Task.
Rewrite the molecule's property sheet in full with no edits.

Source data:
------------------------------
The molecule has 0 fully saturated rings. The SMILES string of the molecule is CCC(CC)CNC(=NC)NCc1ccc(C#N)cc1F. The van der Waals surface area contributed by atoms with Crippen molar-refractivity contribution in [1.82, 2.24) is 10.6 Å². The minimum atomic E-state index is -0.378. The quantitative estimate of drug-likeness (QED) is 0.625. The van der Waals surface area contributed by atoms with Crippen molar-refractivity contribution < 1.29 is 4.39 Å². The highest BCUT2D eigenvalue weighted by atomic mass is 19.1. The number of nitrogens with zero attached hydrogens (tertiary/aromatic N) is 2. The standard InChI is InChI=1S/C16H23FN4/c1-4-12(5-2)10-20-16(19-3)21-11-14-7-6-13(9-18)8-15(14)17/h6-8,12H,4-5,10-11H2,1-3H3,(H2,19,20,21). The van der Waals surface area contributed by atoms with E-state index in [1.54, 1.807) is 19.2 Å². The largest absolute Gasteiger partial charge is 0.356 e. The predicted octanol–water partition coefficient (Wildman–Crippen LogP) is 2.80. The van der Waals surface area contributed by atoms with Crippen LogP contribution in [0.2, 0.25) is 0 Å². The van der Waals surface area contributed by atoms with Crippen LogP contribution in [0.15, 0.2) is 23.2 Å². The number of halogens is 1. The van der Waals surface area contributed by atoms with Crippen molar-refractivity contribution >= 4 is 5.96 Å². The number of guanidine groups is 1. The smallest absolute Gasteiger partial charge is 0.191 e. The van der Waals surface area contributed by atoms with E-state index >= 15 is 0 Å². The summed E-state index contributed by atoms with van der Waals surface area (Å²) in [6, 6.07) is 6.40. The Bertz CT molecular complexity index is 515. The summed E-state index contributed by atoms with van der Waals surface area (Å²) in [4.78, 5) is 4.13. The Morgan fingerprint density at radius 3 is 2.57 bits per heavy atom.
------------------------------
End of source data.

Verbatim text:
The molecule has 0 fully saturated rings. The SMILES string of the molecule is CCC(CC)CNC(=NC)NCc1ccc(C#N)cc1F. The van der Waals surface area contributed by atoms with Crippen molar-refractivity contribution in [1.82, 2.24) is 10.6 Å². The minimum atomic E-state index is -0.378. The quantitative estimate of drug-likeness (QED) is 0.625. The van der Waals surface area contributed by atoms with Crippen molar-refractivity contribution < 1.29 is 4.39 Å². The highest BCUT2D eigenvalue weighted by atomic mass is 19.1. The number of nitrogens with zero attached hydrogens (tertiary/aromatic N) is 2. The standard InChI is InChI=1S/C16H23FN4/c1-4-12(5-2)10-20-16(19-3)21-11-14-7-6-13(9-18)8-15(14)17/h6-8,12H,4-5,10-11H2,1-3H3,(H2,19,20,21). The van der Waals surface area contributed by atoms with E-state index in [1.54, 1.807) is 19.2 Å². The largest absolute Gasteiger partial charge is 0.356 e. The predicted octanol–water partition coefficient (Wildman–Crippen LogP) is 2.80. The van der Waals surface area contributed by atoms with Crippen LogP contribution in [0.2, 0.25) is 0 Å². The van der Waals surface area contributed by atoms with Crippen LogP contribution in [0.15, 0.2) is 23.2 Å². The number of halogens is 1. The van der Waals surface area contributed by atoms with Crippen molar-refractivity contribution >= 4 is 5.96 Å². The number of guanidine groups is 1. The smallest absolute Gasteiger partial charge is 0.191 e. The van der Waals surface area contributed by atoms with E-state index >= 15 is 0 Å². The summed E-state index contributed by atoms with van der Waals surface area (Å²) in [6, 6.07) is 6.40. The Bertz CT molecular complexity index is 515. The summed E-state index contributed by atoms with van der Waals surface area (Å²) in [4.78, 5) is 4.13. The Morgan fingerprint density at radius 3 is 2.57 bits per heavy atom.